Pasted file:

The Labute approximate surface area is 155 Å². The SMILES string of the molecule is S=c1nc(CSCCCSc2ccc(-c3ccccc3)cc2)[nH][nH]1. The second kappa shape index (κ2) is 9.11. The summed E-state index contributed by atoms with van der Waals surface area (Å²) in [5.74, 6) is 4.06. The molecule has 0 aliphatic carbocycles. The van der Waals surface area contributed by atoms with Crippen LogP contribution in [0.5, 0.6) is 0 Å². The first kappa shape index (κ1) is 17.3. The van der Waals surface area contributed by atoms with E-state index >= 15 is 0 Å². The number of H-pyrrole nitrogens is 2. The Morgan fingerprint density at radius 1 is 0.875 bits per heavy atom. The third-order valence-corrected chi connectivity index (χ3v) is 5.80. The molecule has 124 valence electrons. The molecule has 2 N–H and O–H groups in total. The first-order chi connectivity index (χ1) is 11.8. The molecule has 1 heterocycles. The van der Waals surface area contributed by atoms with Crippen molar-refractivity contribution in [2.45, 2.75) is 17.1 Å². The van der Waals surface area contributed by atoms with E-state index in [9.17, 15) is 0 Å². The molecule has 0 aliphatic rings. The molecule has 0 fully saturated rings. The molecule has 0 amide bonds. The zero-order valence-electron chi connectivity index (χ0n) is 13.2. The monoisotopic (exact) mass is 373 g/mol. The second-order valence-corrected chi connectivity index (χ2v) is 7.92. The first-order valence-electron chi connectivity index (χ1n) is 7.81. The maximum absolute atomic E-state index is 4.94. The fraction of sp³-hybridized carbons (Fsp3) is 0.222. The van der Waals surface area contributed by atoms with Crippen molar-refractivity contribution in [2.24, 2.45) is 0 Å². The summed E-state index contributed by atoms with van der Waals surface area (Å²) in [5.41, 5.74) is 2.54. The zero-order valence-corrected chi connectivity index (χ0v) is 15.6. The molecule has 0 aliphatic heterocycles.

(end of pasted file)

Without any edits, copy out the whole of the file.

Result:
The Labute approximate surface area is 155 Å². The SMILES string of the molecule is S=c1nc(CSCCCSc2ccc(-c3ccccc3)cc2)[nH][nH]1. The second kappa shape index (κ2) is 9.11. The summed E-state index contributed by atoms with van der Waals surface area (Å²) in [5.74, 6) is 4.06. The molecule has 0 aliphatic carbocycles. The van der Waals surface area contributed by atoms with Crippen LogP contribution in [0.5, 0.6) is 0 Å². The first kappa shape index (κ1) is 17.3. The van der Waals surface area contributed by atoms with E-state index >= 15 is 0 Å². The number of H-pyrrole nitrogens is 2. The Morgan fingerprint density at radius 1 is 0.875 bits per heavy atom. The third-order valence-corrected chi connectivity index (χ3v) is 5.80. The molecule has 124 valence electrons. The molecule has 2 N–H and O–H groups in total. The first-order chi connectivity index (χ1) is 11.8. The molecule has 1 heterocycles. The van der Waals surface area contributed by atoms with Crippen molar-refractivity contribution in [2.45, 2.75) is 17.1 Å². The van der Waals surface area contributed by atoms with E-state index in [9.17, 15) is 0 Å². The molecule has 0 aliphatic rings. The molecule has 0 fully saturated rings. The molecule has 0 amide bonds. The zero-order valence-electron chi connectivity index (χ0n) is 13.2. The monoisotopic (exact) mass is 373 g/mol. The second-order valence-corrected chi connectivity index (χ2v) is 7.92. The first-order valence-electron chi connectivity index (χ1n) is 7.81. The maximum absolute atomic E-state index is 4.94. The fraction of sp³-hybridized carbons (Fsp3) is 0.222. The van der Waals surface area contributed by atoms with Crippen molar-refractivity contribution in [2.24, 2.45) is 0 Å². The summed E-state index contributed by atoms with van der Waals surface area (Å²) in [5.41, 5.74) is 2.54. The zero-order valence-corrected chi connectivity index (χ0v) is 15.6. The molecule has 0 aliphatic heterocycles.